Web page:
Independent monitoring equipment is really the only way in which you can identify the problem. If the problem has only come to light in the past few (record heat) months, then I would certainly focus my attention on sources of cooling, like A/C and fans. And if they have a pool, I'd also look there.

I intend to post more of my findings after my return to NM on the 7th of August. I hope to find out more when I'm able to perform a few more onsite diagnostics and monitoring. Stay tuned....

I don't even honestly know what phishing is. Independent monitoring is of use only if the vendor is willing to consider the possibility that their equipment could be wrong. If we were to involve an independent AUTHORITY (maybe governmental?) we might have some hope of contesting their findings. Otherwise, they can simply say we're wrong and that OUR measuring equipment is inaccurate. What is a watt? Pretty much depends on who's selling it. If you agree to buy their watt, you can only hope that they will be consistent. I do have a feeling that not all of their meters will tell you the same thing.
Yes, the meter of which I spoke handles the pool mechanical and I have my suspicions that the combination of the pool, the well boost pump, and the RO system may be at play here. Ther is no AC involved. This why I suspect things will settle out shortly. Also, the client has had a situation where he is suddenly being saddled with substantial quantities of retroactive billing, long story. Peter

So sorry about that phishing comment, Peter. I think I read your comment immediately after I read this article by Bill McKibben and my blood was still boiling in anger over the whole mess. Seems our jobs in this industry might not make a difference whatsoever...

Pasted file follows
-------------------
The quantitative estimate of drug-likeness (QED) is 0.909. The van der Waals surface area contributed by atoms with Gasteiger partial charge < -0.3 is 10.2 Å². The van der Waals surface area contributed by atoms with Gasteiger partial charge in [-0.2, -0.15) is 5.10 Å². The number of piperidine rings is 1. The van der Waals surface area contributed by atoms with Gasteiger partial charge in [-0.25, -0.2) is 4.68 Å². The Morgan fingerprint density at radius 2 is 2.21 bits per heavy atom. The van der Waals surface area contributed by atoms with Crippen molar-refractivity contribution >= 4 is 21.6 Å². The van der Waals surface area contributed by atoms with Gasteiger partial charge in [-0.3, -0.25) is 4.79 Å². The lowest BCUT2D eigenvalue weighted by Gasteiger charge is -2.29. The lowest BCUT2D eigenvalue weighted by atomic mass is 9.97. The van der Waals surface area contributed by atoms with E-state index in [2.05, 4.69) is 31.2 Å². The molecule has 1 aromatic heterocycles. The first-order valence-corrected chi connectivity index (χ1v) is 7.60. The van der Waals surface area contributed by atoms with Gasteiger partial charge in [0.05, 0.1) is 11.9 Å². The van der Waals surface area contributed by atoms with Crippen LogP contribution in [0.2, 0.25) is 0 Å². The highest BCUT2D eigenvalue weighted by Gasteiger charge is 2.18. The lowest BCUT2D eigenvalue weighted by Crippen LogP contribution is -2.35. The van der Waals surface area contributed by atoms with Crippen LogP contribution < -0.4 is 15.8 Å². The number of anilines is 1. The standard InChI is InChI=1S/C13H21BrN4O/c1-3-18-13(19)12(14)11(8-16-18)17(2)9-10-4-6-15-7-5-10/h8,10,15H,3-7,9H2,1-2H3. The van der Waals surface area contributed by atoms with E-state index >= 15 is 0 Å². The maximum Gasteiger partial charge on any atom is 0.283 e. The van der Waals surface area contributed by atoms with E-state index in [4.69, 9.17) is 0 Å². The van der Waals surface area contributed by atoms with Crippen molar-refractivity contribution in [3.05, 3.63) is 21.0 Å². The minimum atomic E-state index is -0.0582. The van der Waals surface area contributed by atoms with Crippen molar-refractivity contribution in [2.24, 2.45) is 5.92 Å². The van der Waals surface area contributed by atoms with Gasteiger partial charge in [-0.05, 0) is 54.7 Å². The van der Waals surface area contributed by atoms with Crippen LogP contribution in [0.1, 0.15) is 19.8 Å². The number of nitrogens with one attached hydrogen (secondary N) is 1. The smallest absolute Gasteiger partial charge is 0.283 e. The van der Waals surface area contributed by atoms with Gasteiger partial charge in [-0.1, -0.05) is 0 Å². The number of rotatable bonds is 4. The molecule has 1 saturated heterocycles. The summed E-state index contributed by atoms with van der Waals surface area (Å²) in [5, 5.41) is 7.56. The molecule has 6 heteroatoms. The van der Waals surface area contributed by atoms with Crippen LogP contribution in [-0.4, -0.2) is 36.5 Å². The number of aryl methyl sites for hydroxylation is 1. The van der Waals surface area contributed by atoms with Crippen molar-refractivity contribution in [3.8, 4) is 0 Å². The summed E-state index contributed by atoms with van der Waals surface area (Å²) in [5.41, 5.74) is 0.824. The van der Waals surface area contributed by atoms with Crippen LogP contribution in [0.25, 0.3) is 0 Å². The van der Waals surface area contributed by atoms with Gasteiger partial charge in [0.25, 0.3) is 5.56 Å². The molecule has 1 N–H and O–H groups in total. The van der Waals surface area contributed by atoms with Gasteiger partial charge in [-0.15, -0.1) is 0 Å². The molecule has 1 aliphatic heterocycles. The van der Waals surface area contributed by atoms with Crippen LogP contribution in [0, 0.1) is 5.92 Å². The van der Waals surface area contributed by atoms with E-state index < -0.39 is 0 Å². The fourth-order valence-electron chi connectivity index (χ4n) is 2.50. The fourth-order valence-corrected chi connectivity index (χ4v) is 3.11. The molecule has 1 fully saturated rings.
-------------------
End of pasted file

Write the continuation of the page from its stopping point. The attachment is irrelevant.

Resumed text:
But I continue to plod on, 'cause it's got to make a difference...

Anyways, I'm still going to monitor this client for another complete 7 days. But this time I'll do it with another manufacturer's product. I've asked the utility guy to get me the make/model of the monitoring system they use. I'm still waiting for that reply. I'm optimistic that he will. If not, I'll suspect something is askew and become the newest Bill McKibben...

Sorry about my pessimism, that article didn't cheer me up much either. I'm not openly discussing my strategies because they are far from solutions and, although not illegal, I fear certain entities might frown on their implementation. Besides, my biggest advantage would be the element of surprise. As I suspected, the dust is starting to settle on the property of which I spoke. I will have to measure some loads but I think they were running the pool pump 24/7 and there are unbelievable quantities of landscape lighting.
I have never learned to trust the utility providers here in the Land of Enchantment, or any where for that matter, only to accept them, and watch them like a hawk.

GE seems to think electric meters are super-duper accurate! : Ask the Ge engineer  . Waiting to see how your client issue plays out.

An update for you all...

The utility guy has used their own 3rd party monitoring system twice now at my client's place. The first was for a week while the clients were home and the second was for a week while they were out of town and had shut off all circuits except the one for the alarm system.

It had been a while since I last heard from the utility guy so I sent an email with a request that he provide all of the data he'd collected. No response. I've tried calling and left messages. No response. Not sure what's going on with this, so I called his boss and left a message. No response yet.

Hmmmmm......... makes me wonder what's in that data?

Why don't people realize that honest mistakes are only honest when you don't hide them?!  Only transparency can set them free!?!  

We are all human, so we all are likely to make multiple mistakes every DAY.  We are all juggling a LOT of balls, isn't dropping them once in a while to be expected?  Addressing a small problem up front prevents it from becoming magnified 1000's of times, turning into a Federal case.  Prevents it from turning into a fire-able offense.  

Hiding an honest mistake can turn it criminal really quickly.  That kind of bad judgement should get people fired.